Rapid Robotics, creator of what it says is “the first ready-to-work robotic machine operator”, has raised $36.7 million in Series B funding.
The funding round was led by Kleiner Perkins and Tiger Global, with existing investors NEA, Greycroft, Bee Partners and 468 Capital also participating.
The latest round is Rapid’s third in less than a year, bringing its total funding to $54.2 million.
Since emerging from stealth in late 2020, Rapid Robotics says it has quickly established itself as a “must-take meeting” for American manufacturers, as they grapple with a crippling labor shortage that Covid-19 turned into a full-blown crisis.
According to a recent study from Deloitte and The Manufacturing Institute, by the end of 2020 the manufacturing industry had regained only 63 percent of jobs lost during the pandemic, even with job openings at near-record levels.
In a statement accompanying the study, Paul Wellener, Deloitte vice chairman and US industrial products and construction leader, says: “Given the foundational role the manufacturing sector plays in our nation’s economy, it is deeply concerning that at a time when jobs are in such high demand nationwide, the number of vacant entry-level manufacturing positions continues to grow.”
Most of these open positions are for machine operators, the employees who work the machines that mold, stamp and assemble components for every product we buy. Without operators, these simple plastic and glass parts cannot be made. Without those components, entire factories sit idle.
Jordan Kretchmer, CEO of Rapid Robotics, says: “We hear a lot about the semiconductor shortage, but that’s just the tip of the iceberg. Contract manufacturers can’t produce gaskets, vials, labels – you name it. I’ve seen cases where the inability to produce a single piece of U-shaped black plastic brought an entire auto line to a halt.”
Rapid’s solution is the Rapid Machine Operator (RMO), the world’s first cobot specially designed and priced for machine operation. Previous robotics solutions were too expensive for machine-tending tasks. Between hardware, software, integration and maintenance, they wound up costing more than they saved.
The Rapid Robotics RMO, by contrast, arrives trained and ready to perform the most common machine-tending tasks.
Rapid’s RMO comes with all necessary components, including grippers and computer vision, can be put to work in hours (typical robotics solutions take weeks or even months) and can be easily transferred between tasks as needed, no retraining necessary.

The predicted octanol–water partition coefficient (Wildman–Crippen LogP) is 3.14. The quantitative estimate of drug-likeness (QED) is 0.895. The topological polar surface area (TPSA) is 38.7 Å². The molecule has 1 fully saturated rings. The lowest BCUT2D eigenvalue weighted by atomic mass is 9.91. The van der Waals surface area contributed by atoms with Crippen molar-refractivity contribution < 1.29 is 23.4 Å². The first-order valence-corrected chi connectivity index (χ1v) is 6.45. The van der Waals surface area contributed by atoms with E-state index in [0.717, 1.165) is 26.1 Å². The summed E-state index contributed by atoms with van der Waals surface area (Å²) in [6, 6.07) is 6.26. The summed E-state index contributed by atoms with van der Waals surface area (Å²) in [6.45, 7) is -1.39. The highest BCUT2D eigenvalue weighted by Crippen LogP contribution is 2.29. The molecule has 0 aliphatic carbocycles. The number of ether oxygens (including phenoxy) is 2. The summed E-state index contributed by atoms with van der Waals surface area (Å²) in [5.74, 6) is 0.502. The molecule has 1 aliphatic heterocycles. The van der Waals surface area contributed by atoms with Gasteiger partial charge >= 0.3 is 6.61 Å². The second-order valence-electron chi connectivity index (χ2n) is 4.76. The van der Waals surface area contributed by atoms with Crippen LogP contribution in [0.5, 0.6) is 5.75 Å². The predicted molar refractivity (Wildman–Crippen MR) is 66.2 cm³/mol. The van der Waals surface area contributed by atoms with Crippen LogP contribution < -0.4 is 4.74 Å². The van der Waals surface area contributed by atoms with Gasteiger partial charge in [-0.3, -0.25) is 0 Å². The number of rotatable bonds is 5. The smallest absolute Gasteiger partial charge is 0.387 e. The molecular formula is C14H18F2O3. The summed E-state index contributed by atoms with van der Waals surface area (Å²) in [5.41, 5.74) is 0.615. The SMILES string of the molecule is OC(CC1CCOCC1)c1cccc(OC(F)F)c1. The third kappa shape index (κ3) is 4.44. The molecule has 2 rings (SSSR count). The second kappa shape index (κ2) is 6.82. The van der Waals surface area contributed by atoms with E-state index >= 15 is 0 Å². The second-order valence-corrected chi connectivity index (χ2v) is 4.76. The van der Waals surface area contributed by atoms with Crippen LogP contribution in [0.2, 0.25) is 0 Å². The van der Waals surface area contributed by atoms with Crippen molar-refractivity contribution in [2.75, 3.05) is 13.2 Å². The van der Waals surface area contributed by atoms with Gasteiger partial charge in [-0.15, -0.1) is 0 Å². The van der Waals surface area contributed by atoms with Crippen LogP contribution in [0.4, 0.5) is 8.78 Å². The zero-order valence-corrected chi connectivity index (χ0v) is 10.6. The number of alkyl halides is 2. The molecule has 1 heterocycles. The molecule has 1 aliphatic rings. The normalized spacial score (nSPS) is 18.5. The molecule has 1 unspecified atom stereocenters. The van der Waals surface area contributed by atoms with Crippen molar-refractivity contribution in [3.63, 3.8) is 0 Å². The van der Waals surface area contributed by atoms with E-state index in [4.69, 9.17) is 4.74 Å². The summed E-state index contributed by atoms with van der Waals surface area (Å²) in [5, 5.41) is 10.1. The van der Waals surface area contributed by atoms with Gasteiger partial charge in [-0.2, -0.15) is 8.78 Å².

With Rapid’s OpEx-friendly subscription model, factories can “hire” an RMO for less than $2,100 per month, a small fraction of the cost of conventional robotics, bringing automation within reach of manufacturers of all sizes.
Griffin Schroeder, partner, Tiger Global, says: “Until now, only the largest facilities could benefit from robotic automation.
“But most manufacturing in America is done in smaller factories, which have been deeply challenged by the machine operator shortage. For them, the Rapid Machine Operator provides the additional support they need to thrive.”
Manufacturers appreciate how the Rapid Machine Operator delivers positive ROI from day-one, but the value for regional producers goes far beyond that, said Rapid Robotics Midwest GM Aaron Halonen, an auto-industry veteran with decades of experience in design, engineering and quality control.
Halonen says: “Factories around here are in a tough spot.
“Without a way to work their machines, they can’t bid on jobs. No bidding means no business. No business means no revenue, obviously. But it also means no hiring or upskilling in other positions. It has a ripple effect on the entire economy.”
“I had one factory manager grab me on my way out. He said, ‘You know, we were going to manufacture these parts in Mexico, but with the RMO I think we don’t have to,’” he added.
It’s not just the auto industry either. Manufacturers across America are racing to put Rapid’s RMOs in place. Next-generation healthcare infrastructure company Truepill has hired RMOs at its Hayward, California facility to fill and label prescription vials.
Matthew Alley, head of fulfillment and supply chain at Truepill, says: “At Truepill, we work behind the scenes to help companies build and power more advanced, efficient and automation-driven pharmacies, fulfilling up to 100,000 prescriptions per day and creating customized, white-labeled experiences delivered directly to consumers’ doors.
“Rapid is helping us further scale these fulfillment capabilities by providing RMOs that are easy to set up and integrate seamlessly with our staff.”
Wen Hsieh, general partner at Kleiner Perkins, says: “With the RMO, Rapid Robotics has come up with the right product at the right time.
“Rapid Robotics pinpointed an urgent problem in a multi-billion-dollar industry and solved it in a matter of months. They’ve found the perfect balance of innovation, affordability and ease of implementation and use.”
Kretchmer says: “Since we launched the RMO I’ve been meeting several manufacturers a week, and it’s clear to me that in every part of the country, this industry is ready for a comeback.
“With the RMO, our customers are ramping up, winning deals and hiring staff. Together, we’re bringing back American manufacturing one machine at a time.”